“The rushed approval of the Keystone Pipeline by the previous administration was a terrible idea,” House Natural Resources Committee Chairman Raúl M. Grijalva (D-Ariz.) said in a statement. “I’m grateful for the tireless efforts of Native American communities, environmental justice groups and advocates that fought this dangerous pipeline for years. This is their victory.”

The pipeline, which initially was expected to cost about $8 billion, has existed in a sort of limbo for years.

President Barack Obama rejected a key U.S. permit for the project in 2015, arguing that greenlighting a pipeline that would transport fossil fuels for decades would undermine the United States’ broader diplomatic effort to rally other nations to raise their climate ambitions.

“America’s now a global leader when it comes to taking serious action to fight climate change,” Obama said at the time. “And frankly, approving this project would have undercut that global leadership. And that’s the biggest risk we face — not acting.”

President Donald Trump reversed that decision on his third day in office, though the pipeline remained bogged down in courts and by the Nebraska Public Service Commission.

When he took office in January, one of Biden’s first actions was to pull the permit, blocking the pipeline’s right of way. While environmentalists lauded the decision, Biden has shown no sign of intervening in other pipeline disputes.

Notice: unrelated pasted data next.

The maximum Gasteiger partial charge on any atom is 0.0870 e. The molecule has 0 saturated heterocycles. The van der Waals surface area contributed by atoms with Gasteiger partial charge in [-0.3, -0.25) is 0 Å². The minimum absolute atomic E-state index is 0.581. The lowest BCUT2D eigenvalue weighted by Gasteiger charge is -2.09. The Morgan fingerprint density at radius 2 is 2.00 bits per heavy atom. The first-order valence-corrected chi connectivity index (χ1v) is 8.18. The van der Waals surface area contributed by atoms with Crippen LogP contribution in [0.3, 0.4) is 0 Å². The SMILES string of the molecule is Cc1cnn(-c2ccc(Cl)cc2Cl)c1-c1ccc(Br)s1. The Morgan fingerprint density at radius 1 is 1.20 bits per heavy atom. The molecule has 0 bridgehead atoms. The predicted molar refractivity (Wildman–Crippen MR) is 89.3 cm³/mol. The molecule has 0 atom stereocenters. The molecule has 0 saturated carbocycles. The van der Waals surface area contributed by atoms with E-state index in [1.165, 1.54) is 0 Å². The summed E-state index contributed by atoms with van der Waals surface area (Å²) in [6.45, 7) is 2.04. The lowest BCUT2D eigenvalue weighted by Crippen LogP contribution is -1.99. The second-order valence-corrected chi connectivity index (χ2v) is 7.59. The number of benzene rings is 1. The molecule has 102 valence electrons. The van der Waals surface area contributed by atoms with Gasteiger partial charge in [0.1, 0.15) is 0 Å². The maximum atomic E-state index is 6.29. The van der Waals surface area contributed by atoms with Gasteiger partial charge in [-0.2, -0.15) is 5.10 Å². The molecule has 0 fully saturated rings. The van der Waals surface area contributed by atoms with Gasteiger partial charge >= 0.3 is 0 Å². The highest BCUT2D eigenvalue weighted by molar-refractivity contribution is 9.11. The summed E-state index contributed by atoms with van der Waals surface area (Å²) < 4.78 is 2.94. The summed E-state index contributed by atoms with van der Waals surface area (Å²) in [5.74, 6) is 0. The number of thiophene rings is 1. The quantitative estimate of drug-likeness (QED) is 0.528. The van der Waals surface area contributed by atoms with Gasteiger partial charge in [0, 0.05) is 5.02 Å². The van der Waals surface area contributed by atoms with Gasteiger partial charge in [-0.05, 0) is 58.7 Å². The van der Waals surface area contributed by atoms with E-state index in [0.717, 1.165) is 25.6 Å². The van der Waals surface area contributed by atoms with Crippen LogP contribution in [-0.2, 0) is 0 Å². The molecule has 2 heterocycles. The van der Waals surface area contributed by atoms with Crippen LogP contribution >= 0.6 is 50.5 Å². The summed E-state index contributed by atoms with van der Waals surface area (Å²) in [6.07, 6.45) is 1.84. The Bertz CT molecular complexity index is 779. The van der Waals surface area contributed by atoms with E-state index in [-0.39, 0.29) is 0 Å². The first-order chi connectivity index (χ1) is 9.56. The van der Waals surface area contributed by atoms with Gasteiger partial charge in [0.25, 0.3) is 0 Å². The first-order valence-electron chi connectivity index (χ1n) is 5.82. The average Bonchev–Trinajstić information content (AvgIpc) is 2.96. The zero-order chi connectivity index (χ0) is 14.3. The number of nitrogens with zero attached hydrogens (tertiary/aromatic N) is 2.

The White House declined to comment Wednesday night.

The Keystone XL was designed to carry more than 830,000 barrels a day of crude oil, virtually all of it coming 1,210 miles from the tar sands to Steele City, Neb. A southern leg from Cushing, Okla., to the Gulf Coast was approved in 2012 and was constructed and is functioning. Most of the northern leg also has been completed, with some of the most important gaps in Nebraska.

In addition to opposition from environmentalists and climate experts over the years, the pipeline also drew criticism from farmers, ranchers and Indigenous leaders who did not want to be forced to grant the company rights of way, and who feared the pipeline might one day leak and contaminate water supplies in the giant Ogallala Aquifer.

Jane Kleeb, a leading foe of the pipeline in Nebraska and now head of the state’s Democratic Party, tweeted: “Goodbye TransCanada. I don’t want to see you in our state ever again bullying landowners and disrespecting Tribes. Don’t mess with a mom in a minivan. #NoKXL”